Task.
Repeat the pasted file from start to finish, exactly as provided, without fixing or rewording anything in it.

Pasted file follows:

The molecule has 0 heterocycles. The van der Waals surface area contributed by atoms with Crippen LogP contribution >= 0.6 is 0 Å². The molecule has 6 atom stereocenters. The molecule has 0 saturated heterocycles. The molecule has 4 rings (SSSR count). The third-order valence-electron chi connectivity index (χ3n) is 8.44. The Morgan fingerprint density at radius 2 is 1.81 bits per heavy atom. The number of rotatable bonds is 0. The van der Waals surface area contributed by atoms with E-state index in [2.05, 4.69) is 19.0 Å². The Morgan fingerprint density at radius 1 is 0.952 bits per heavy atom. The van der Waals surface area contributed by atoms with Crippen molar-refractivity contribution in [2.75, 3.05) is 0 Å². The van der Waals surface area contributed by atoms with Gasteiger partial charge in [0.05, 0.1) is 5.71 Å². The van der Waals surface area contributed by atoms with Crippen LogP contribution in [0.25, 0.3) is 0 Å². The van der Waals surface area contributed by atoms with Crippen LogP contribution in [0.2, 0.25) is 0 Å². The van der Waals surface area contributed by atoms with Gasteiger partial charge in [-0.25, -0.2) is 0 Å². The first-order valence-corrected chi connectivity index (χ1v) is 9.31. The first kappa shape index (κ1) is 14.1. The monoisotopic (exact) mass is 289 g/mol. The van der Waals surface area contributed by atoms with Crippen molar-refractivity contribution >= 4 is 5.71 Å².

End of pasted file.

The molecule has 0 heterocycles. The van der Waals surface area contributed by atoms with Crippen LogP contribution >= 0.6 is 0 Å². The molecule has 6 atom stereocenters. The molecule has 0 saturated heterocycles. The molecule has 4 rings (SSSR count). The third-order valence-electron chi connectivity index (χ3n) is 8.44. The Morgan fingerprint density at radius 2 is 1.81 bits per heavy atom. The number of rotatable bonds is 0. The van der Waals surface area contributed by atoms with E-state index in [2.05, 4.69) is 19.0 Å². The Morgan fingerprint density at radius 1 is 0.952 bits per heavy atom. The van der Waals surface area contributed by atoms with Crippen molar-refractivity contribution in [2.75, 3.05) is 0 Å². The van der Waals surface area contributed by atoms with Gasteiger partial charge in [0.05, 0.1) is 5.71 Å². The van der Waals surface area contributed by atoms with Crippen LogP contribution in [0.25, 0.3) is 0 Å². The van der Waals surface area contributed by atoms with Crippen LogP contribution in [0.2, 0.25) is 0 Å². The van der Waals surface area contributed by atoms with Gasteiger partial charge in [-0.25, -0.2) is 0 Å². The first-order valence-corrected chi connectivity index (χ1v) is 9.31. The first kappa shape index (κ1) is 14.1. The monoisotopic (exact) mass is 289 g/mol. The van der Waals surface area contributed by atoms with Crippen molar-refractivity contribution >= 4 is 5.71 Å².